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- Tar and roses are the two descriptors most associated with this red grape grown, almost solely, in Italy's Piedmont, where it has achieved fame under the guises of the incredibly and age-worthy wines of Barolo and Barbaresco. Characterized by chewy tannins, high acidity, high-tone cherry and raspberry fruit and truffle aromas and flavors, Nebbiolo has rightfully earned its reputation. Sadly the late-ripening varietal is quite delicate and is prone to disease as well as damage by hail that frequently pelts the region. Outside of Barolo and Barbaresco, Nebbiolo is grown in the DOCs of Gattinara, Spanna and Ghemme. The Nebbiolos of the Nebbiolo d'Alba DOC in the southeastern part of Piedmont are generally lighter and more immediately approachable versions of the grape, aged for less time than Barolo and Barbaresco, which also makes them less expensive. Langhe Nebbiolos are generally made from declassified fruit from the aforementioned regions of Barolo, Barbaresco and Nebbiolo d'Alba.


- Once named Enotria for its abundant vineyards, Italy (thanks to the ancient Greeks and Romans) has had an enormous impact on the wine world. From the shores of Italy, the Romans brought grapes and their winemaking techniques to North Africa, Spain and Portugal, Germany, France, the Danube Valley, the Middle East and even England. Modern Italy, which didn't actually exist as a country until the 1870s, once produced mainly simple, everyday wine. It wasn't until the 1970s that Italy began the change toward quality. The 1980s showed incredible efforts and a lot of experimentation. The 1990s marked the real jump in consistent quality, including excellence in many Region that had been indistinct for ages. The entire Italian peninsula is seeing a winemaking revolution and is now one of the most exciting wine Region in the world. For our entire Italian wine selection, click here. Click for a list of bestselling items from all of Italy.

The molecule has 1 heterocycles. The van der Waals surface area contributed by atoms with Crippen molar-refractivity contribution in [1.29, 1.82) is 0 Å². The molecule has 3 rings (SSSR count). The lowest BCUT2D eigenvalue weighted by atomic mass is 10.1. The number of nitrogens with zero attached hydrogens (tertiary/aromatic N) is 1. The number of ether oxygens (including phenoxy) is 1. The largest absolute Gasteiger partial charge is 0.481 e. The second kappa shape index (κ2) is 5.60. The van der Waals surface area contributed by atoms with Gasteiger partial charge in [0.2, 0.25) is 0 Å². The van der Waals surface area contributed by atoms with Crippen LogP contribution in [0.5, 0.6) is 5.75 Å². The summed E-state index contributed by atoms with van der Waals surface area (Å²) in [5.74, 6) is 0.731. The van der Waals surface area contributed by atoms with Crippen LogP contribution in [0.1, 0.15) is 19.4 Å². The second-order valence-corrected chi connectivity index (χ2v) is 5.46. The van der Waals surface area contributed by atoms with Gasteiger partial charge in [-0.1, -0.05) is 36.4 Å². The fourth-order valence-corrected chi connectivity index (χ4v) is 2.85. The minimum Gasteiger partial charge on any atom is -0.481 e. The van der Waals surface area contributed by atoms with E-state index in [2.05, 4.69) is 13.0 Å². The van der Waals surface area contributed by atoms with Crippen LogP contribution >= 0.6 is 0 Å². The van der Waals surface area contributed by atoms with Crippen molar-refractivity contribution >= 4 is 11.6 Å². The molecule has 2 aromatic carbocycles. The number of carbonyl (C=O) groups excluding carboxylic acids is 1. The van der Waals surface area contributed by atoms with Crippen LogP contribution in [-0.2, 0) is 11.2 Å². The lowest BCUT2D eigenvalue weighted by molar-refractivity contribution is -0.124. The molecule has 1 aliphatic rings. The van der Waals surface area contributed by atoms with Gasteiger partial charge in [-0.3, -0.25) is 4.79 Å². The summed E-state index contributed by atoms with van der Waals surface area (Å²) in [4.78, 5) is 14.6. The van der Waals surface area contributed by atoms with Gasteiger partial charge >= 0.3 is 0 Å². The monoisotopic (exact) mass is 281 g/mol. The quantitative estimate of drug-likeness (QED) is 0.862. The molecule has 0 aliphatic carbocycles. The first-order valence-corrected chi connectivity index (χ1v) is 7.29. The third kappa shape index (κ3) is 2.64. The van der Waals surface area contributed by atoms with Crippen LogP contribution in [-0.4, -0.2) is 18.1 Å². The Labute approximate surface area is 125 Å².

- Piedmont is in the Northwestern region of Italy, bordering France and Switzerland. Piedmont is predominantly a plain where the water flows from the Swiss and French Alps to form the headwaters of the Po river. The major wine producing areas are in the southern portion of the region in the hills known as the "Langhe". Here the people speak a dialect that is 1/3 French and 2/3 Italian that portrays their historical roots. Their cuisine is one of the most creative and interesting in Italy. Nebbiolo is the King grape here, producing Barolo and Barbaresco. In addition, the Barbera and Dolcetto are the workhorse grapes that produce the largest quantity of wine. Piedmont is predominantly a red wine producing area. There are a few whites made in Piedmont, and the Moscato grape produces a large volume of sweet, semi-sweet and sparkling wines as well.
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- Barbaresco is a small village in Piedmont rising up out of the plain to sit in the Langhe hills. Here they produce a 100% Nebbiolo wine that takes its name from the village. Barbaresco is a serious wine of power and depth with an ability to age for multiple decades. Often thought of as the feminine version of Barolo, Barbaresco is a dramatically smaller region than its cousin. Barbaresco can only be produced within 1265 acres, and a maximum of 85,000 cases per year can be produced from the more than 500 growers. It is separated into four different communes of which three dominate, Barbaresco, Neive and Treiso. Angelo Gaja is perhaps one of the best known producers in the wine world, let alone Barbaresco, lives in the village. Recent technological and viticultural advances have made the wines more consistent, deeper in color and more flavorful. A wine of great perfume, the classic nose is "tar and roses", and complexity. Barbaresco is best served with roast meats, game birds or powerful cheese.